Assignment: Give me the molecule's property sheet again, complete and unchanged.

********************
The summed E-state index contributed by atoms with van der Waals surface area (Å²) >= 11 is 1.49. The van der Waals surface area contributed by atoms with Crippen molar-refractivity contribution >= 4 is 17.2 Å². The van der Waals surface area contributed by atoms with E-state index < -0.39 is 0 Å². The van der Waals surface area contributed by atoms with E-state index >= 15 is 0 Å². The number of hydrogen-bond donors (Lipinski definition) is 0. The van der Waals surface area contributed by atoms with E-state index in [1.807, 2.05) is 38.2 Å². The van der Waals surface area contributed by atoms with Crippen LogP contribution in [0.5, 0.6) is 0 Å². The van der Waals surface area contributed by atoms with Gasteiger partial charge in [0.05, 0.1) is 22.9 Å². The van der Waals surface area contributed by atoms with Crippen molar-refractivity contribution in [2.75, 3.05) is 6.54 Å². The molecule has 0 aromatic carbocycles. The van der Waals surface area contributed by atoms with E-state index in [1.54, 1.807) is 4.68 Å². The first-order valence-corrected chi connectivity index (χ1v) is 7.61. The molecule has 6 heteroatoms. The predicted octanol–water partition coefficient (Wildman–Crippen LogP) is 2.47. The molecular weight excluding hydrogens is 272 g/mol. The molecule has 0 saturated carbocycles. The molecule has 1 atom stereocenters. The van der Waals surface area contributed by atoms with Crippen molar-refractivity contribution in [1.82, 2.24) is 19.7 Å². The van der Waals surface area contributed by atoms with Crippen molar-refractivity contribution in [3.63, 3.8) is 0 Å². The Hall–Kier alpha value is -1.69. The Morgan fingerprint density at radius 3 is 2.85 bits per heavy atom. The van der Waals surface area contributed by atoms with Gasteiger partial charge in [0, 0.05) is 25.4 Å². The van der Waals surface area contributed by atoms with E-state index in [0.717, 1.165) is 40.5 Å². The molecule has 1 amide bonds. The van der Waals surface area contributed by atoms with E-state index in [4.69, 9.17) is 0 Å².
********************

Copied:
The summed E-state index contributed by atoms with van der Waals surface area (Å²) >= 11 is 1.49. The van der Waals surface area contributed by atoms with Crippen molar-refractivity contribution >= 4 is 17.2 Å². The van der Waals surface area contributed by atoms with E-state index < -0.39 is 0 Å². The van der Waals surface area contributed by atoms with E-state index >= 15 is 0 Å². The number of hydrogen-bond donors (Lipinski definition) is 0. The van der Waals surface area contributed by atoms with E-state index in [1.807, 2.05) is 38.2 Å². The van der Waals surface area contributed by atoms with Crippen LogP contribution in [0.5, 0.6) is 0 Å². The van der Waals surface area contributed by atoms with Gasteiger partial charge in [0.05, 0.1) is 22.9 Å². The van der Waals surface area contributed by atoms with Crippen molar-refractivity contribution in [2.75, 3.05) is 6.54 Å². The molecule has 0 aromatic carbocycles. The van der Waals surface area contributed by atoms with E-state index in [1.54, 1.807) is 4.68 Å². The first-order valence-corrected chi connectivity index (χ1v) is 7.61. The molecule has 6 heteroatoms. The predicted octanol–water partition coefficient (Wildman–Crippen LogP) is 2.47. The molecular weight excluding hydrogens is 272 g/mol. The molecule has 0 saturated carbocycles. The molecule has 1 atom stereocenters. The van der Waals surface area contributed by atoms with Crippen molar-refractivity contribution in [1.82, 2.24) is 19.7 Å². The van der Waals surface area contributed by atoms with Crippen molar-refractivity contribution in [3.63, 3.8) is 0 Å². The Hall–Kier alpha value is -1.69. The Morgan fingerprint density at radius 3 is 2.85 bits per heavy atom. The van der Waals surface area contributed by atoms with Gasteiger partial charge in [0, 0.05) is 25.4 Å². The van der Waals surface area contributed by atoms with E-state index in [0.717, 1.165) is 40.5 Å². The molecule has 1 amide bonds. The van der Waals surface area contributed by atoms with E-state index in [4.69, 9.17) is 0 Å².